• 84. In fact, all models that unify DM and DE face the problem of sound speed related to the well-known Jeans instability. A fluid with a nonzero sound speed has a characteristic scale below which the pressure effectively opposes gravity. Hence the perturbations of the scale smaller than the sonic horizon will be prevented from growing. • Soon after the Chaplygin gas was proposed as a model of unification it has been shown that the naive model does not reproduce the mass power spectrum H.B. Sandvik et al PRD 69 (2004) and the CMB D. Carturan and F. Finelli, PRD 68 (2003); L. Amendola et JCAP 07 (2003)
  • 85. α<0 α>0 Power spectrum for p=-A/ρα for various α H.B. Sandvik et al, PRD 2004 α =0
  • 86. CMB spectrum for p=-A/ρα for various α L. Amendola et al, JCAP 2003
  • 87. The physical reason is a nonvanishing sound speed. Although the adiabatic speed of sound p A 2 cs   2  S  is small until a ~ 1, the accumulated comoving size of the acoustic horizon cs  ds   dt  H 0 1a 7 / 2 a reaches Mpc scales by redshifts of about z ~ 20, thus frustrating the structure formation at galactic and subgalactic scales. This may be easily demonstrated in a simple spherical model.
  • 88. 10.2.1 Spherical Model To study the evolution of perturbations of a model with nonvanishing pressure gradients and speed of sound we will use the spherical model. For a k-essence model or any one-component type of model, the Euler equation combines with Einstein’s equations to  h p,  3H  3H 2  2  4G(  3 p) =    p   ; 2 =   = h h u( ;)  H h We thus obtain an evolution equation for H . Owing to the  definition of the four-velocity and orthogonality h u = 0 we may write   h p, = c h , . 2 s
  • 89. Hence, if cs =0 or if the pressure gradient is parallel to uμ as for dust, the right-hand side of the evolution equation and we obtain 3H  3H 2  2  4G(  3 p) = 0 wihich together with the continuity equation comprises the original spherical model E. Gaztãnaga and J.A. Lobo, ApJ. 548 (2001). However, we are not interested in dust, since generally cs ≠0 and hμν p,ν≠0 so we must generalize the spherical model to include pressure gradients. The density contrast and the deviation of the Hubble parameter from the background value are defined by  = (  ) /  H = H  H
  • 90. In the Newtonian approximation subtracting the background, eliminating δH and ∂tδH and neglecting shear we find  3 2 4 2 1     2H   H (1  )     2 2 31   a xi  cs2    =0  1   xi  The root of the structure formation problem is the last term, as may be understood if we solve the evolution equation at linear order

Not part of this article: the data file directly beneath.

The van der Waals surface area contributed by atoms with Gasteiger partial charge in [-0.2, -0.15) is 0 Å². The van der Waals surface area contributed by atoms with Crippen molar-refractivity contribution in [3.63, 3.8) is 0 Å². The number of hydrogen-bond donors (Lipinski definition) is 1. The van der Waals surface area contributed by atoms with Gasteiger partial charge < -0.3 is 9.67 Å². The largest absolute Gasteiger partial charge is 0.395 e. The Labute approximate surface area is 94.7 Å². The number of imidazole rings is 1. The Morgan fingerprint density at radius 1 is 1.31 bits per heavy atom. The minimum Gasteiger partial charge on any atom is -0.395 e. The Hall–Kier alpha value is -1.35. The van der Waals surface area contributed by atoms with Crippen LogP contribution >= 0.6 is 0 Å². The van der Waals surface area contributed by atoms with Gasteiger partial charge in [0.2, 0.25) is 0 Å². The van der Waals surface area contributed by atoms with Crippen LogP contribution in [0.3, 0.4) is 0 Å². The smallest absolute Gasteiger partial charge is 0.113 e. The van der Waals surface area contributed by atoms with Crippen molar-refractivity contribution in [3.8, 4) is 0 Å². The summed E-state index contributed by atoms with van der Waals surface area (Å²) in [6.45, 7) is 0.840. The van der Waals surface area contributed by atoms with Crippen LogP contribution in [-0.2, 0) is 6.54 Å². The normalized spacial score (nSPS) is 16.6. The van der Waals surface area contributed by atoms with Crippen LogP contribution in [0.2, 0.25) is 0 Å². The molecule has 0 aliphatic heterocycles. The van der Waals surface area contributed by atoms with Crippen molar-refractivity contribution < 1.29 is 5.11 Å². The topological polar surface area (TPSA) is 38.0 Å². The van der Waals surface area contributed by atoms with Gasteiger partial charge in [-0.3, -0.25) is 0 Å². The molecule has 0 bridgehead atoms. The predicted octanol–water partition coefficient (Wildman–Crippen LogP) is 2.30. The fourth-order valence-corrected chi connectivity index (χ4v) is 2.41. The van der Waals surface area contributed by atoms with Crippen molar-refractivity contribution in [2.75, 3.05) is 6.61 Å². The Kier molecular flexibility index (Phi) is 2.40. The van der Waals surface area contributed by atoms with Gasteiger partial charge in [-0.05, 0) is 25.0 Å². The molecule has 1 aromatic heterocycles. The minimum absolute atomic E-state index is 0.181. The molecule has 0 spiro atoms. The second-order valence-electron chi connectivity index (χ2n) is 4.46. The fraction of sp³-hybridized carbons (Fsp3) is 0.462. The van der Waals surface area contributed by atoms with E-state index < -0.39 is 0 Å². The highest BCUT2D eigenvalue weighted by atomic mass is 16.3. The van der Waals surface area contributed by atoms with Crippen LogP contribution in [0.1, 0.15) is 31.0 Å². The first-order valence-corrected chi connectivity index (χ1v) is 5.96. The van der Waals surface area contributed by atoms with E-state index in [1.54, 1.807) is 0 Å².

• 91. 3 2 cs2     2 H   H   2 D  0 2 a with the solution (in k-space) k – comoving wave number ds –comoving size of the acoustic horizon  k  a 1/ 4 J 5/ 4 (ds k ) behaving asymptotically as k  a for ds k  1 cos (ds k ) k  for ds k  1 2 a • The perturbations whose comoving size R=1/k is larger than ds grow as δ ~ a . Once the perturbations enter the acoustic horizon, i.e., as soon as R< ds , they undergo damped oscillations.
  • 92. In the case of the Chaplygin gas we have d s  a 7/2/H 0 reaching Mpc scales already at redshifts of order 10-20. However, small perturbations alone are not the issue, since large density contrasts are required on galactic and cluster scales.
  • 93. Nonlinear evolution of inhomogeneities As soon as δ ~ 1 the linear perturbation theory cannot be trusted. An essentially nonperturbative approach is needed in order to investigate whether a significant fraction of initial density perturbations collapses in gravitationally bound structure - the condensate. If that happens the system evolves into a two-phase structure - a mixture of CDM in the form of condensate and DE in the form of uncondensed gas.
  • 94. Two phase structure – mixture of CDM in the form of condensate and DE in the form of gas gas + condensate nearly homogeneous gas at zdec  1089 collapse during expansion
  • 95. To investigate the inhomogeneous Chaplygin gas we have used the so called Thomas Fermi correspondence: (to every purely kinetic k-essence there exist a corresponding canonical complex field theory) We have derived the solution for the inhomogeneous Chaplygin-gas cosmology implementing geometric version of the Zel’dovich approximation: the transformation from Lagrange to comoving-synchronous coordinates induces the spatial metric γij   A B  γ is the determinant of γij in comoving gauge. N.B., G.B. Tupper, R.D. Viollier, PLB 535 (2002)
  • 96. The expectation to achieve a condensate formation based on the Zel’dovich approximation was naive as it is well known that Zel’dovich approximation has the shortcoming that the effects of finite sound speed are neglected. Later on, using generalizations of the spherical model which incorporate effects of the acoustic horizon we have shown that an initially perturbative Chaplygin gas evolves into a mixed system containing cold dark matter-like gravitational condensate. N.B., R. Lindebaum, G.B. Tupper, R.D. Viollier, JCAP 0411 (2003)